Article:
The kids I babysit are adorable and very nice. Occasionally difficult, but aren't all kids? If kids are a little difficult sometimes, that just means they're smart. Would you really want some robot of a kid who obeys your every command?
...Well, maybe some parents would. Case in point: my dad is washing dishes while I dry them. He is dissatisfied with the speed at which I am drying the dishes (though I'm not getting in his way). He says: "You know, if you had a drill sergeant breathing down your neck, you might consider going a little faster." Me: "Well, luckily I don't have a drill sergeant breathing down my neck, then. The dishes aren't going anywhere fast."
I firmly believe that you can't run a family like you run the military. Which brings me to the topic for today's post: "be yourself." Someone I follow on twitter tweeted a link to their blogpost "Be yourself? What do you think that really means?" I tweeted a cynical reply that was something to the effect of: "being yourself" = get good grades, go to college, land a lucrative job, and have two kids in a nice, heterosexual marriage. If you think I'm being cynical, I'm speaking purely from experience here. My mom, joker that she is, told her church friend, "I used to tell her [me], get good grades, go to college, get a paying job, get married and have kids. Now that she's going to a women's college, I tell her, get good grades, go to college, get a paying job, get married to a MAN, and have kids."
Now, I'm not a lesbian, but can you see where I would find this annoying?
So what does "be yourself" really mean? I mean, who else would you be being? I think a lot of people--kids and adults--don't know who they are. The teens and twenties are part of that exploration of self. Cliques and groups in high school, often based on style and interests, are part of that teen need to define oneself. It's my opinion that self isn't necessarily fixed; if it was, people would be irredeemable. People recreate--or destroy--themselves all the time. Significant life events change who you are. Why do adults, well past those exploratory teen years, go through mid-life crises? They don't know who they are; or rather, they are changing into a new person and missing the old one.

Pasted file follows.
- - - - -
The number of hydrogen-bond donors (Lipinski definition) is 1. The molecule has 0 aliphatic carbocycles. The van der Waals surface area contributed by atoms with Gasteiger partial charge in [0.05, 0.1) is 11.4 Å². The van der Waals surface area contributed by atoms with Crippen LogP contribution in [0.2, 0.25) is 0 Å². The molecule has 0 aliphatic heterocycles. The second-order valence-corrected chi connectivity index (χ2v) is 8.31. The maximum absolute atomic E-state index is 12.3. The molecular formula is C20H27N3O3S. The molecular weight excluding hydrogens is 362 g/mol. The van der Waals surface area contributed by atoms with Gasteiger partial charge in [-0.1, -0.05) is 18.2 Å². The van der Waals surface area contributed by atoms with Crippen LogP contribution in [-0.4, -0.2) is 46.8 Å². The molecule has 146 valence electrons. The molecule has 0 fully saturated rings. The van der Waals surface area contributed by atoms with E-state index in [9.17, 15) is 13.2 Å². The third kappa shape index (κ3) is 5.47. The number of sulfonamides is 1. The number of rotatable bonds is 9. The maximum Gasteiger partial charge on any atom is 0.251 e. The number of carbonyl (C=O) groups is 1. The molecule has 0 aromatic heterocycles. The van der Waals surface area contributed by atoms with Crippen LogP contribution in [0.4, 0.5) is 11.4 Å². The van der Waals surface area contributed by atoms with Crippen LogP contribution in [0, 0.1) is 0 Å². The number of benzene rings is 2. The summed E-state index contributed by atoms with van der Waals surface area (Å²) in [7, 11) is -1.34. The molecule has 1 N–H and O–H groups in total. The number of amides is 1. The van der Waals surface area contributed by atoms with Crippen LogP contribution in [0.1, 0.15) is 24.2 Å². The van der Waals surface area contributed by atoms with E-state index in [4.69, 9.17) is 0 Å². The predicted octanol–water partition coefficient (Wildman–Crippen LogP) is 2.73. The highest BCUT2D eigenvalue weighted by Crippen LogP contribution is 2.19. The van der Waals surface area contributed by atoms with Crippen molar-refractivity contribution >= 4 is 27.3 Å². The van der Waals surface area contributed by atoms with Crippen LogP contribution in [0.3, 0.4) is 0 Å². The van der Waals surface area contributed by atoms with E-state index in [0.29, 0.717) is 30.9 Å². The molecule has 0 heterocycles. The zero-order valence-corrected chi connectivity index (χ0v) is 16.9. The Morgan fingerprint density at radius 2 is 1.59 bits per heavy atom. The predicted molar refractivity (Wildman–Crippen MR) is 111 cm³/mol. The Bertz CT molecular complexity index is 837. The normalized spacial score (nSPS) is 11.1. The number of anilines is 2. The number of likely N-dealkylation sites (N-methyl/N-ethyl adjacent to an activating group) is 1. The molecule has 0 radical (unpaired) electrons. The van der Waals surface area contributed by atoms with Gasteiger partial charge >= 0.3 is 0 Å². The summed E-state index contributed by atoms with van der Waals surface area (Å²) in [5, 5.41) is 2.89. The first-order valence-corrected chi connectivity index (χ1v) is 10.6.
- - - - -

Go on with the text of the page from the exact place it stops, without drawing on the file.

All these thoughts kind of converged in my brain this past Sunday, where I listened to a sermon about the prodigal son. The lesson deals with a common source of contention between parents and children--money--but in the end, the son returns to the father and the father takes him back. Now that's all very well, but what if the story had been about the prodigal daughter who comes home pregnant? Or a son who comes out to his parents? The point of the story is that parents should accept their kids no matter what, and no matter who they are. Unfortunately, "be yourself," as the tweeter replied to me, more often than not means "be a source of pride to me."
And while I'm not saying you should hurt your parents, neither should you live to please them.